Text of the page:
Georgia, Armenia, Turkey: Economies boom with Russian wealth, migration

As many economies reel from the impact of Russia’s invasion of Ukraine, a select few countries are benefiting from an influx of Russian migrants and their accompanying wealth.

Georgia,  Armenia,  Turkey, Economies boom, Russian wealth

As many economies reel from the impact of Russias invasion of Ukraine, a select few countries are benefiting from an influx of Russian migrants and their accompanying wealth.

Georgia, a small former Soviet republic on Russias southern border, is among several Caucasus and surrounding countries, including Armenia and Turkey, to have seen their economies boom amid the ongoing turmoil.

At least 112,000 Russians have emigrated to Georgia this year, according to reports. A first wave of almost 43,000 arrived following Russias invasion of Ukraine on Feb. 24, while a second wave — whose number is harder to determine — entered after Putins military mobilization drive in September.

The countrys initial wave accounts for almost a quarter (23.4%) of all emigres out of Russia up to September, according to an online survey of 2,000 Russian migrants conducted by research group Ponars Eurasia. The majority of the remaining Russian migrants have fled to Turkey (24.9%), Armenia (15.1%) and uncited "other" countries (19%).

The influx has had an outsized impact on Georgias economy — already on the up following a Covid-19 slowdown — and the Georgian lari, which has risen 15% against a strong U.S. dollar so far this year.

The International Monetary Fund now expects Georgias economy to grow by 10% in 2022, having revised up its estimate again this month and more than tripled its 3% forecast from April.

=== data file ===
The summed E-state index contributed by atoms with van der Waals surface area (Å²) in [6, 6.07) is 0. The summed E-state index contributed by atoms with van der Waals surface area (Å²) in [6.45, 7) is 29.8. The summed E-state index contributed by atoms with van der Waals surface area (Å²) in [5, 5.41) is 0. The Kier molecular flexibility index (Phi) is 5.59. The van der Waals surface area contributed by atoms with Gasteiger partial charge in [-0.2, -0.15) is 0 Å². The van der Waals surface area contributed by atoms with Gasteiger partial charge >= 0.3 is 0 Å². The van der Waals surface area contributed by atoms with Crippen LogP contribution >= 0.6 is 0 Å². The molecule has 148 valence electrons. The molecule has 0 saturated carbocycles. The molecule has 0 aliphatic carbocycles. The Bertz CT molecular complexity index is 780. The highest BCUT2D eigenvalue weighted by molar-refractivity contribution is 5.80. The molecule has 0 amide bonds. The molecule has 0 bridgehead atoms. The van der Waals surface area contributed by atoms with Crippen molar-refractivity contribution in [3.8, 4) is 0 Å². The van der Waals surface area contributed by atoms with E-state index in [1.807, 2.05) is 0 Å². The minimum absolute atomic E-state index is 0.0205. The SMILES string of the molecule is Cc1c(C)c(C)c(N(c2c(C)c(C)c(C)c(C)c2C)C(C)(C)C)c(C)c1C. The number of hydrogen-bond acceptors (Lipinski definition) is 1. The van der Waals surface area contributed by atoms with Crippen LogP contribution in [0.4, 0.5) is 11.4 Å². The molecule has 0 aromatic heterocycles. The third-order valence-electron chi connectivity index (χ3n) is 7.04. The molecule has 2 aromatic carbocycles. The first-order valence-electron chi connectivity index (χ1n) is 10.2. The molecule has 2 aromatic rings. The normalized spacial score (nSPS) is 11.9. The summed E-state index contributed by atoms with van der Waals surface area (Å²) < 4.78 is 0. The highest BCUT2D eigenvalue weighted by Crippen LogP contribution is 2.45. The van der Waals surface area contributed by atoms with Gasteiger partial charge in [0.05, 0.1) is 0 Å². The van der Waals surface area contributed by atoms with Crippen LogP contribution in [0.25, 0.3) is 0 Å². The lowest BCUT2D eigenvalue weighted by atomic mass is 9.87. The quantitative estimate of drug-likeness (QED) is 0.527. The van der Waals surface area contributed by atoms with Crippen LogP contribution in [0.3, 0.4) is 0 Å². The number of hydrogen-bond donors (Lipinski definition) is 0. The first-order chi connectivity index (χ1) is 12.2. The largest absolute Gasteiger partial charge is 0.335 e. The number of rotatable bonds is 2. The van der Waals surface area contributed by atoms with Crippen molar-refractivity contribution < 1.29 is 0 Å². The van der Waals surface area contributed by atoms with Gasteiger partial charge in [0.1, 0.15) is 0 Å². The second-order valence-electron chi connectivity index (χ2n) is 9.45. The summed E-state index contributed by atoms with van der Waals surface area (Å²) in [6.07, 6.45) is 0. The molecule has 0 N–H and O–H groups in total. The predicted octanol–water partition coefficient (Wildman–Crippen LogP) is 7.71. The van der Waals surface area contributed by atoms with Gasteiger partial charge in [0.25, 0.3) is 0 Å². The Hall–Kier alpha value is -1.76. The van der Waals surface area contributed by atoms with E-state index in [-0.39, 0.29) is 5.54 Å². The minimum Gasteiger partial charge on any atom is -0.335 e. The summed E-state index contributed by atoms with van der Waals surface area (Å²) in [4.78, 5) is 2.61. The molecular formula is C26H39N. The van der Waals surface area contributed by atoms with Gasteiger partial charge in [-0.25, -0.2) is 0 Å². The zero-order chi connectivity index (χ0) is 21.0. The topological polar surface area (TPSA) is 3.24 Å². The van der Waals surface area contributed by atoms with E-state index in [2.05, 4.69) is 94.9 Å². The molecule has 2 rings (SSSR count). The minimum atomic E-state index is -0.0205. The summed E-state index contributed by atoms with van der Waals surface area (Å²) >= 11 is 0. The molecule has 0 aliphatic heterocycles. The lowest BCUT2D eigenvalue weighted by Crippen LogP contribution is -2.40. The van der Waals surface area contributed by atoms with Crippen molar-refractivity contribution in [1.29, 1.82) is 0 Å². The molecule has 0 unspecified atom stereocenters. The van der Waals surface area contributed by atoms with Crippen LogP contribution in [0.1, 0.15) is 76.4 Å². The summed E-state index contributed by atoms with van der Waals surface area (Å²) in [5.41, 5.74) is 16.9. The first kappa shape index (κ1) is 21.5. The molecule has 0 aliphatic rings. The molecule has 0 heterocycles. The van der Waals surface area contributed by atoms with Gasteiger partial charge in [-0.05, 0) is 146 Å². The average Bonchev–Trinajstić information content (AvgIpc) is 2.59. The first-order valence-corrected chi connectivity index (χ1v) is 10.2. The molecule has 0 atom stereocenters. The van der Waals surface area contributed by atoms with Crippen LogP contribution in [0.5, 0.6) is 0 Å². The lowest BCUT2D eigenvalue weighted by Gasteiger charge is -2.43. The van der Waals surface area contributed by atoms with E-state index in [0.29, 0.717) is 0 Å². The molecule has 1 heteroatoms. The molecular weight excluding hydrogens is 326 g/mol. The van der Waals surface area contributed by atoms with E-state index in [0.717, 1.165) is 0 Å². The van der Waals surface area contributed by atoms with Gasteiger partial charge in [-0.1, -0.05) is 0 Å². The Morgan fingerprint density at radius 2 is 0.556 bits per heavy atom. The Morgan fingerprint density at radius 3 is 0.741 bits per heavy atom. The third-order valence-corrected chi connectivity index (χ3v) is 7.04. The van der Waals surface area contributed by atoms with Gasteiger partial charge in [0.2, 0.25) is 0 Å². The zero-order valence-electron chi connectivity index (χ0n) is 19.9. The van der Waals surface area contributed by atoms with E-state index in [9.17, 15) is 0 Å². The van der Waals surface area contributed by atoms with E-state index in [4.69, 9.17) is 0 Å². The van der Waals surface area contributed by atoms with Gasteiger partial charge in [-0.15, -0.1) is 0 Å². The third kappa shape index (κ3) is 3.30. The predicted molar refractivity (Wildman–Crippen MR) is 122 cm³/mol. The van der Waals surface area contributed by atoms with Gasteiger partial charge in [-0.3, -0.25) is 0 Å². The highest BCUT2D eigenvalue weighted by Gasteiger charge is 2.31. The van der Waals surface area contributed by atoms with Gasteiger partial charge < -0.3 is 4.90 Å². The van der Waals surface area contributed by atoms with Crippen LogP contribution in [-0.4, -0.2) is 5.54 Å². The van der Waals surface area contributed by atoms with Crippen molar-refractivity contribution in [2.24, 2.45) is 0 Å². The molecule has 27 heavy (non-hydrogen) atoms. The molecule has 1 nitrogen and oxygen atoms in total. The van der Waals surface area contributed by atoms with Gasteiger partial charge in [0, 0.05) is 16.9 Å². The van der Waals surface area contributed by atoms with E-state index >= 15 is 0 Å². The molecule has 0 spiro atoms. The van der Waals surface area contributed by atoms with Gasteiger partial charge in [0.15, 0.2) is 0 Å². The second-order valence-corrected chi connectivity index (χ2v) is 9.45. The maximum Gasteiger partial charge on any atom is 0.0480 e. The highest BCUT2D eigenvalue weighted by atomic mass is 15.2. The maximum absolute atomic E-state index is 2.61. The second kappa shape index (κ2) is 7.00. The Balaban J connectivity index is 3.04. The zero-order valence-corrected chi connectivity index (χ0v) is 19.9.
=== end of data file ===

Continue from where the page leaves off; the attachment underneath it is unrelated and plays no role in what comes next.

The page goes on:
"A surge in immigration and financial inflows triggered by the war," were among the reasons cited for the uptick. The IMF also sees fellow host country Turkey growing 5% this year, while Armenia is set to surge 11% on the back of "large inflows of external income, capital, and labor into the country."

Georgia has benefitted from a dramatic surge in capital inflows this year, primarily from Russia. Russia accounted for three-fifths (59.6%) of Georgias foreign capital inflows in October alone — the total volumes of which rose 725% year-on-year.

Between February and October, Russians transferred $1.412 billion to Georgian accounts — more than four times the $314 million transferred over the same period in 2021 — according to the National Bank of Georgia.

Meanwhile, Russians opened more than 45,000 bank accounts in Georgia up to September, almost doubling the number of Russian-held accounts in the country.

Georgias strategic location and its historic and economic ties with Russia make it an obvious entry point for Russian migrants. Meanwhile, its liberal immigration policy allows foreigners to live, work and set up businesses without the need for a visa.

Like Armenia and Turkey, too, the country has resisted enforcing Western sanctions on the pariah state, leaving Russians and their money to move freely across its border.

Turkey, for its part, has granted residence permits to 118,626 Russians this year, according to government data, while one-fifth of its foreign property sales in 2022 have been by Russians. The Armenian government did not provide data on its migration figures or property purchases when contacted by CNBC.

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